Wednesday, 27 September 2017

Beauty and the beech …

Another world ...

Although their appearance might suggest that slime moulds are fungi, they are neither fungi nor moulds; though they often form spore-bearing structures that resemble those of true fungi. Most slime moulds are generally deemed by taxonomists to be protists; the oddities of the natural world that don't seem to fit in with the rest of our global taxonomic grouping system - though this classification is still open to some debate.

 many species fruit on decaying wood, they do not form penetrating and absorptive masses of hyphae in the woody
 substrate. Instead, slime moulds form structures called
 plasmodia, which are naked [i.e. without cell walls] masses of 
protoplasm [a colourless material comprising the living part of a cell], which can move about and engulf particles, in an 
amoeboid-like manner, in order to maximize the nutrients they can draw from their food source. The plasmodia creep about over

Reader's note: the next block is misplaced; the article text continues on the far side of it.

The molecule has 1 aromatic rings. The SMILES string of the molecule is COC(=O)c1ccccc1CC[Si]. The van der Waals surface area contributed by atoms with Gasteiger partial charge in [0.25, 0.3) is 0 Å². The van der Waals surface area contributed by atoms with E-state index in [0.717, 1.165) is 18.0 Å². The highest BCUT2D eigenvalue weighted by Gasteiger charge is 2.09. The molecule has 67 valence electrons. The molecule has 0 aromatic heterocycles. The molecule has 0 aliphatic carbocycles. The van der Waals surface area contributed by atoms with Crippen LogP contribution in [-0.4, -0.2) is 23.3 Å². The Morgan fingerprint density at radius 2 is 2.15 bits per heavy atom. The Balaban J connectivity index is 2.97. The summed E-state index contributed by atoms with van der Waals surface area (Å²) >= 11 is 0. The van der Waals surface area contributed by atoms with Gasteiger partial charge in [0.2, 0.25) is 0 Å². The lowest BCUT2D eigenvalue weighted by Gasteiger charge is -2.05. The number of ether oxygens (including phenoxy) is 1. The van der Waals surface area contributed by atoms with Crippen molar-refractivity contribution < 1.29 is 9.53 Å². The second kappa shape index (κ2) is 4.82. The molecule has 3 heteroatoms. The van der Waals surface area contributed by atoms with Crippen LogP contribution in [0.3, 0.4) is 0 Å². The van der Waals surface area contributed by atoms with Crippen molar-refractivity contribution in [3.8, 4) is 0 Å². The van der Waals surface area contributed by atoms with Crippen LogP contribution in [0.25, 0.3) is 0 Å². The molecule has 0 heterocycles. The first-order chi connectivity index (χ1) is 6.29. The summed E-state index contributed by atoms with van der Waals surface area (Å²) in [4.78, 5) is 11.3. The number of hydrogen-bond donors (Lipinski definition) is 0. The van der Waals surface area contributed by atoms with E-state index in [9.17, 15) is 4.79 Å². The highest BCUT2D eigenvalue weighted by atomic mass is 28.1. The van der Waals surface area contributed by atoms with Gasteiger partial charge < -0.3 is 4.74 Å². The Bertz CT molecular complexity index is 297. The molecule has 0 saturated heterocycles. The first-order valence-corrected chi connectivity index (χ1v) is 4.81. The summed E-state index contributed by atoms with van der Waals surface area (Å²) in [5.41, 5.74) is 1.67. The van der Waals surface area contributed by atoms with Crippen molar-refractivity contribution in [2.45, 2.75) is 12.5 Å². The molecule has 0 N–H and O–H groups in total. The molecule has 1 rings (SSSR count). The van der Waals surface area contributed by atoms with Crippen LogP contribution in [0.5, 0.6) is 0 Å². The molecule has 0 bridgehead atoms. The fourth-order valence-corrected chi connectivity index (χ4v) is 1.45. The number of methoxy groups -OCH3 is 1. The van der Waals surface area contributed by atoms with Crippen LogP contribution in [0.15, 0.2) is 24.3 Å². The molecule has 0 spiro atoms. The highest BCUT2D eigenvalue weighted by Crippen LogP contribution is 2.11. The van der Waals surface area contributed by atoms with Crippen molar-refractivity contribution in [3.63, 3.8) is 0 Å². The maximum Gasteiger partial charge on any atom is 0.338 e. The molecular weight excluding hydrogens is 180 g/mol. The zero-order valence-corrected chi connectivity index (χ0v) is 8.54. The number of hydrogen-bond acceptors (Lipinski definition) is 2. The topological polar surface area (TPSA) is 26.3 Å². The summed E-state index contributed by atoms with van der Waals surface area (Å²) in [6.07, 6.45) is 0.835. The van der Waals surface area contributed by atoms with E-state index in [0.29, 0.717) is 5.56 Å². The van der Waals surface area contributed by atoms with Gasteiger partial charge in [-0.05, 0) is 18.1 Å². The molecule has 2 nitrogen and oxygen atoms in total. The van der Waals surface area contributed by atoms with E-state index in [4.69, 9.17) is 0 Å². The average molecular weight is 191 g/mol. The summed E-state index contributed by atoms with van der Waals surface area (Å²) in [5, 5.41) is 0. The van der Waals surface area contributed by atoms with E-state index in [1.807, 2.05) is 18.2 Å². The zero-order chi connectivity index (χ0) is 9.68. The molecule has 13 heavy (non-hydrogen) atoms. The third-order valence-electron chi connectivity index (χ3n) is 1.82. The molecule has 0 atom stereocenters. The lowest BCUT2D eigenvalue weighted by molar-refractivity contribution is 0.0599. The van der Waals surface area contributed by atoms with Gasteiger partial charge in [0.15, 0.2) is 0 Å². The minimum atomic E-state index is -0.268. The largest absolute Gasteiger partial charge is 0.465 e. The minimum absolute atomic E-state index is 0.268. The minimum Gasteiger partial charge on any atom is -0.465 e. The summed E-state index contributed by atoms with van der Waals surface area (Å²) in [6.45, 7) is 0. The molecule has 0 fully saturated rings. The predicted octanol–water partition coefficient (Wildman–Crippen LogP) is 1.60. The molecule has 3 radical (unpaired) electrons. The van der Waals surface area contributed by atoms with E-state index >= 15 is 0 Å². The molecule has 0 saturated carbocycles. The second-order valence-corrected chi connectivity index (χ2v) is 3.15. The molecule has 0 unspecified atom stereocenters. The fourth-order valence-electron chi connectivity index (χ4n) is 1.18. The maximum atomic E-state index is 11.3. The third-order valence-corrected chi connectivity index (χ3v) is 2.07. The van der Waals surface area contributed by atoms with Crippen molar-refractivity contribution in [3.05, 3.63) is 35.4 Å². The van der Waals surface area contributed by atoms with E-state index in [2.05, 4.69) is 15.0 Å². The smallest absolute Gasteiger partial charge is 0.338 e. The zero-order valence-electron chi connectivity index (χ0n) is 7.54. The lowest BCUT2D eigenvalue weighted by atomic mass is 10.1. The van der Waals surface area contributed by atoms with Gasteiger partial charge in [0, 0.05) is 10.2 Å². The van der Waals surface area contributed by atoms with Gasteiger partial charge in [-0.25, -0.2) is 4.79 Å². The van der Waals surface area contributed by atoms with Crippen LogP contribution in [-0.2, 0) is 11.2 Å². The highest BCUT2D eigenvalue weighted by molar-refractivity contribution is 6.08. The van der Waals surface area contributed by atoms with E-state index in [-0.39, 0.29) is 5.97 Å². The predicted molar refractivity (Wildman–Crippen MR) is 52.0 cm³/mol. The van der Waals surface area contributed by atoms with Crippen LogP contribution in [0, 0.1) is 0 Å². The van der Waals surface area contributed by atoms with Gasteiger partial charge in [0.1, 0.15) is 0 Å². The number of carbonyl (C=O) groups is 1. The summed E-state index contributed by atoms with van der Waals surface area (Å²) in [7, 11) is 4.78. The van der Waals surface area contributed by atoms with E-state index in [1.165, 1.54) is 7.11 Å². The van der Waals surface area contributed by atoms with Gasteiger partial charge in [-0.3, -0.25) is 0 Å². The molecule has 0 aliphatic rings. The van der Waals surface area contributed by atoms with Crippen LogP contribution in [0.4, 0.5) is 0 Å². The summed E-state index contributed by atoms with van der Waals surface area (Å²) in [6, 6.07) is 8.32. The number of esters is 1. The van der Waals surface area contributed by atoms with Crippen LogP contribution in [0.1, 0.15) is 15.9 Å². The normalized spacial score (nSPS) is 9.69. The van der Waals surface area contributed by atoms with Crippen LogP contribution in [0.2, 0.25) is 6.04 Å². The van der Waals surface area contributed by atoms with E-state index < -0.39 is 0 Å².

the surfaces of resources, consuming bacteria, fungal spores, plants, protozoa, and small particles of non-living organic
 matter. When conditions become unfavorable the plasmodia convert into spore-bearing structures known as sporangia [clusters of spores]. Spores from the sporangia are then dispersed to new habitats and the life cycle begins once again. The young sporangia, of what I believe to be Tubulifera arachnoidea, formerly Stemonitis ferruginosa, is pictured above living on a heavily decayed beech tree; this particular mass having a diameter of no more than 10mm.

Slime moulds are strange and wonderfully varied in appearance. When magnified through the eye of a macro lens another world is entered …


O’Reilly, P. (2016). Fascinated by Fungi – exploring the majesty and mystery, facts and fantasy of the quirkiest kingdom on earth. Llandysul: First Nature, pp.78-79.
Sterry, P. and Hughes. B. (2009). Collins Complete Guide to British Mushrooms and Toadstools. London: HarperCollins, p. 334-335.